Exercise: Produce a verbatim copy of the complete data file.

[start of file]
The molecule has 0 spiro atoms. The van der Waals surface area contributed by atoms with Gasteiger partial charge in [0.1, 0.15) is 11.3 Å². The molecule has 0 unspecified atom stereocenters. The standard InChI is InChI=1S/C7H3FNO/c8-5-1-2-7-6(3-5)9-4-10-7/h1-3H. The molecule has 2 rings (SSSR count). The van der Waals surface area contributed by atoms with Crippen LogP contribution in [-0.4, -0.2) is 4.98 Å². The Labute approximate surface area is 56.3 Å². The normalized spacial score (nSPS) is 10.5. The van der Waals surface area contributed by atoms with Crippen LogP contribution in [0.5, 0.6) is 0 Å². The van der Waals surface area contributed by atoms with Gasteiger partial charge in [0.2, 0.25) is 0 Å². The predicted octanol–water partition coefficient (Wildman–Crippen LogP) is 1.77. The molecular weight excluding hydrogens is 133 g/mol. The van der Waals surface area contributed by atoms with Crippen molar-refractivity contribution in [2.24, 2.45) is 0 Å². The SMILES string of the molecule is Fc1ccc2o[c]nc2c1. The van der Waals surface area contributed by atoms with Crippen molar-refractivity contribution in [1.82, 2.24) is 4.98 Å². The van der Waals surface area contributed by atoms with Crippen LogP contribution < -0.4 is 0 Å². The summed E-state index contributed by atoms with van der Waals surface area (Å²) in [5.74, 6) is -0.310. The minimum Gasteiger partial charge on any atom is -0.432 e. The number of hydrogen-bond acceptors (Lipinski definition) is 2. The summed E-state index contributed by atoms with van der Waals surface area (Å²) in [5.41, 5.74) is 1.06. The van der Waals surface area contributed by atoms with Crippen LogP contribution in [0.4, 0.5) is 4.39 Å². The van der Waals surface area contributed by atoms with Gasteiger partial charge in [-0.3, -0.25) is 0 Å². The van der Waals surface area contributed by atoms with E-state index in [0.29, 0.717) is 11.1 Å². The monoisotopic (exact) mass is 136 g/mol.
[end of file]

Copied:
The molecule has 0 spiro atoms. The van der Waals surface area contributed by atoms with Gasteiger partial charge in [0.1, 0.15) is 11.3 Å². The molecule has 0 unspecified atom stereocenters. The standard InChI is InChI=1S/C7H3FNO/c8-5-1-2-7-6(3-5)9-4-10-7/h1-3H. The molecule has 2 rings (SSSR count). The van der Waals surface area contributed by atoms with Crippen LogP contribution in [-0.4, -0.2) is 4.98 Å². The Labute approximate surface area is 56.3 Å². The normalized spacial score (nSPS) is 10.5. The van der Waals surface area contributed by atoms with Crippen LogP contribution in [0.5, 0.6) is 0 Å². The van der Waals surface area contributed by atoms with Gasteiger partial charge in [0.2, 0.25) is 0 Å². The predicted octanol–water partition coefficient (Wildman–Crippen LogP) is 1.77. The molecular weight excluding hydrogens is 133 g/mol. The van der Waals surface area contributed by atoms with Crippen molar-refractivity contribution in [2.24, 2.45) is 0 Å². The SMILES string of the molecule is Fc1ccc2o[c]nc2c1. The van der Waals surface area contributed by atoms with Crippen molar-refractivity contribution in [1.82, 2.24) is 4.98 Å². The van der Waals surface area contributed by atoms with Crippen LogP contribution < -0.4 is 0 Å². The summed E-state index contributed by atoms with van der Waals surface area (Å²) in [5.74, 6) is -0.310. The minimum Gasteiger partial charge on any atom is -0.432 e. The number of hydrogen-bond acceptors (Lipinski definition) is 2. The summed E-state index contributed by atoms with van der Waals surface area (Å²) in [5.41, 5.74) is 1.06. The van der Waals surface area contributed by atoms with Crippen LogP contribution in [0.4, 0.5) is 4.39 Å². The van der Waals surface area contributed by atoms with Gasteiger partial charge in [-0.3, -0.25) is 0 Å². The van der Waals surface area contributed by atoms with E-state index in [0.29, 0.717) is 11.1 Å². The monoisotopic (exact) mass is 136 g/mol.